How to develop the Hip Flexors for Sprints
How to develop Hip Flexors for Sprints?
You perform this motion when you move your thigh toward your stomach. Strengthening these muscles helps improve your sprinting power and technique. Weight training exercises that involve hip flexion can help you reach that goal.
Step 1 Hang from a pull-up bar to do leg raises. Grasp the bar with an overhand, shoulder-width grip and let your legs hang straight down. Keep your abdominal muscles tight and back straight as you lift your legs. Raise your legs until they are parallel to the floor and hold for a couple of seconds. Lower your legs slowly and repeat.
Use a Roman chair to do sit-ups. Sit on the upper padded support and hook your feet under the lower padded support. Cross your arms over your chest and lower your torso backward by bending at the hips. Stop when your torso is about parallel to the floor, then steadily rise back up and repeat. Keep your abs tight and back straight throughout.
Use a stability ball to do knee tucks. Place your hands shoulder-width apart on the floor and place your lower shins on top of the ball. Your body should be in a push-up position at this point. Keep your back straight and abs tight as you bend your knees and roll the ball toward your head. Tuck your knees into your chest, roll the ball back out and repeat.
Stand behind an exercise platform or box to do knee drives. Step onto the platform with your left foot and press down to lift your body up. Move your right leg forward, bend your knee and lift it toward your chest in a forceful motion. Hold for a few seconds, step back down, repeat, then switch sides. Wear a pair of ankle weights to increase the resistance.
Fasten an ankle strap to your lower right leg and set a cable machine on low to do leg raises. Lie flat on your back with your legs facing the weight stack and arms at your sides or hands on your hips. Keep your leg straight and raise it as high as possible. Try to get your foot parallel to the ceiling. Lower your leg until it is right above the floor, repeat, then switch sides.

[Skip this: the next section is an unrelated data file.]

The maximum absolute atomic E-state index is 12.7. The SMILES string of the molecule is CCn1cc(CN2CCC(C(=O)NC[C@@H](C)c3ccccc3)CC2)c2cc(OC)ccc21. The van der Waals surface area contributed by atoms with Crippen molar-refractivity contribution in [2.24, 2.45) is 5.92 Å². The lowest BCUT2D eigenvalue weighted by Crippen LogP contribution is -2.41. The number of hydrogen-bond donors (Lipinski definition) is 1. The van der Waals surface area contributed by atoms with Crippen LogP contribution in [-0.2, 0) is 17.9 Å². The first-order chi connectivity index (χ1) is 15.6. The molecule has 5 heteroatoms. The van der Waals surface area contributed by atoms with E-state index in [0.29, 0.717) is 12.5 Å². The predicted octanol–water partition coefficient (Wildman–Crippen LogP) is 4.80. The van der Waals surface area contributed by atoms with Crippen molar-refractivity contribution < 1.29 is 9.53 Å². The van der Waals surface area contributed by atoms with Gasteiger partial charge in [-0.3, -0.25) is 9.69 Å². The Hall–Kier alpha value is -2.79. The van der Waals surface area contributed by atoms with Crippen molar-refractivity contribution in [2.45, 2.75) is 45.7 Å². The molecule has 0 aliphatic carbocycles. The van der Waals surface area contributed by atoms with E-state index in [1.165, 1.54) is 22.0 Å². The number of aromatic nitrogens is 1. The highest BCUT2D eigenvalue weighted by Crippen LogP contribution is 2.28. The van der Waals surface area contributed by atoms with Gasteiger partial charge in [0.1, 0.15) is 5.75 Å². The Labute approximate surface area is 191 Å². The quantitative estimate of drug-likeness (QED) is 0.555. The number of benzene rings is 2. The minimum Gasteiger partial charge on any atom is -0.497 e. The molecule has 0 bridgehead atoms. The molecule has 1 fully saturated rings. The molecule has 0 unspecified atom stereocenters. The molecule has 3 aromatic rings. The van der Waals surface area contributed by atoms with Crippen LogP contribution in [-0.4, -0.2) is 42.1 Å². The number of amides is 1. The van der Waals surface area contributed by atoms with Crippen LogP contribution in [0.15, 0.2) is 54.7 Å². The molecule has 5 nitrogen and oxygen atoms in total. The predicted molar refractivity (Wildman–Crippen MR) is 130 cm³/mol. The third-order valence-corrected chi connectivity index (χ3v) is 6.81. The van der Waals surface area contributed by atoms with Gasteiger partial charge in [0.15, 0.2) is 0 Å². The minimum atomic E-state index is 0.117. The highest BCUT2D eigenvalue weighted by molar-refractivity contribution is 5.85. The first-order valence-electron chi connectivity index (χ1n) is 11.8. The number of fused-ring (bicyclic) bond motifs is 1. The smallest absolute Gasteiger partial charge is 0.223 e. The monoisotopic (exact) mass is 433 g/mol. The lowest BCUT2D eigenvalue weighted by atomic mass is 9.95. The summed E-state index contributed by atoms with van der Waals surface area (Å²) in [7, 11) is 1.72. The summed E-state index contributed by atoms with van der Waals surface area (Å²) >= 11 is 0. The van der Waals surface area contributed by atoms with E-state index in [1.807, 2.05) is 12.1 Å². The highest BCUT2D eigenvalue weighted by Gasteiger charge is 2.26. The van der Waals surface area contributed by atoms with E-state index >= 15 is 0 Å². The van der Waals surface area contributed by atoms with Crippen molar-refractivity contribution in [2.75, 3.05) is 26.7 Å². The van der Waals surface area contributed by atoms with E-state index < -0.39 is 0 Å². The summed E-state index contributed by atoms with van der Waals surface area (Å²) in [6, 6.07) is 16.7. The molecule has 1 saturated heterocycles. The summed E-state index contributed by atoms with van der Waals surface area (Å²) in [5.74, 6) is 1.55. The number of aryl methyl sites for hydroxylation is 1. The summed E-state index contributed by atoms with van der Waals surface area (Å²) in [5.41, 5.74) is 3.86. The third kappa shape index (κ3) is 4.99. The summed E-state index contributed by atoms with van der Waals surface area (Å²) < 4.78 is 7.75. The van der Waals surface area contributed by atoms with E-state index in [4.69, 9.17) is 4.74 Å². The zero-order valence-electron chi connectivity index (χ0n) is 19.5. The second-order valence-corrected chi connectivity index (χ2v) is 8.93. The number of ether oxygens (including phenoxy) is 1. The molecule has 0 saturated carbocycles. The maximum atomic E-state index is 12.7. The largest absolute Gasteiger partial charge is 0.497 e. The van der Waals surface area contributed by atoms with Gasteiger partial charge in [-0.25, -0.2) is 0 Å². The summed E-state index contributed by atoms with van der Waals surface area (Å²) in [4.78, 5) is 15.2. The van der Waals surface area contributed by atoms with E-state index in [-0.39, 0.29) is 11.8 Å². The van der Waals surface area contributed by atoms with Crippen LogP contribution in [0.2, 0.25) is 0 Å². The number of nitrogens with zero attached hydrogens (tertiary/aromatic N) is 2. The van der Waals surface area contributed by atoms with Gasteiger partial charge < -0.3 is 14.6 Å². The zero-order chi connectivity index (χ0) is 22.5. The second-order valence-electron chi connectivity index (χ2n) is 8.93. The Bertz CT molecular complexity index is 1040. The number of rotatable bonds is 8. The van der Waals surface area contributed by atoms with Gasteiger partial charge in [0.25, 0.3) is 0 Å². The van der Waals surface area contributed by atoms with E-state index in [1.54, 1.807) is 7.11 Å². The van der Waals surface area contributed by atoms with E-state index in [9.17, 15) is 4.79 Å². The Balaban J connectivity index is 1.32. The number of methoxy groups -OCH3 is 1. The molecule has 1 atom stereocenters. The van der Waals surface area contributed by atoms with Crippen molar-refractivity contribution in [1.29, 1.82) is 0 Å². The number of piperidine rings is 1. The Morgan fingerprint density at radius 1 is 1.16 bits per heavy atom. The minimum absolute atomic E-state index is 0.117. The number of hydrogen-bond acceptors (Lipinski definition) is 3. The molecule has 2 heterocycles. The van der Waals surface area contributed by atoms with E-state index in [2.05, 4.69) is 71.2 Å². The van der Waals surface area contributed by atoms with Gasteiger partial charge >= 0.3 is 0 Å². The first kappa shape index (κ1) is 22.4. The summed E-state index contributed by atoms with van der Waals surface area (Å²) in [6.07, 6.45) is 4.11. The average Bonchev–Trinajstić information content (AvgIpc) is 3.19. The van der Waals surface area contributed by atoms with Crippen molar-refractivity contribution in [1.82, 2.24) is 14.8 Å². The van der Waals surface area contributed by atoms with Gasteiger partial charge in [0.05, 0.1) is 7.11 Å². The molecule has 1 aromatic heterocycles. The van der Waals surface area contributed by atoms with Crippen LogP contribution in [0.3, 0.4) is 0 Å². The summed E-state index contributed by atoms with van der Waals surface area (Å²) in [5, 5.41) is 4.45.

- The net work-done at hips increases when the speed increases.
- The net energy-absorbed by quadriceps and hamstring increases when the speed increases.
- Quads at the initial swing, and hamstrings at the terminal swing (a specific type of contraction here).
- This gives you an important idea for a practical application in the weight room.
- To bridge the gap (science-practical) a little bit, see below.
- Increase the ability of the hip flexors and extensors to produce force, and also increase the ability of the hams and quads (knee flex/extend) to absorb the number of forces that produced from hips.
- These are the keys in sprint performance, in contrast to the popular belief that quadriceps strength is the only or primary focus of sprint training.
- These notes are also important for an injury perspective.
Training your Hip Flexors
By Kevin O’Neill MS, CSCS
The purpose of this article is to emphasize the lack of hip flexor strength training amongst today’s athletes and coaches. Through my experience working with athletes in a variety of sports. I have come to the belief that athletes and coaches do not train the hip flexors for strength gains nearly enough as they should. I feel as though many coaches make a consistent effort to increase their athlete’s hip flexibility, but sometimes fail to adequately strengthen this muscle group.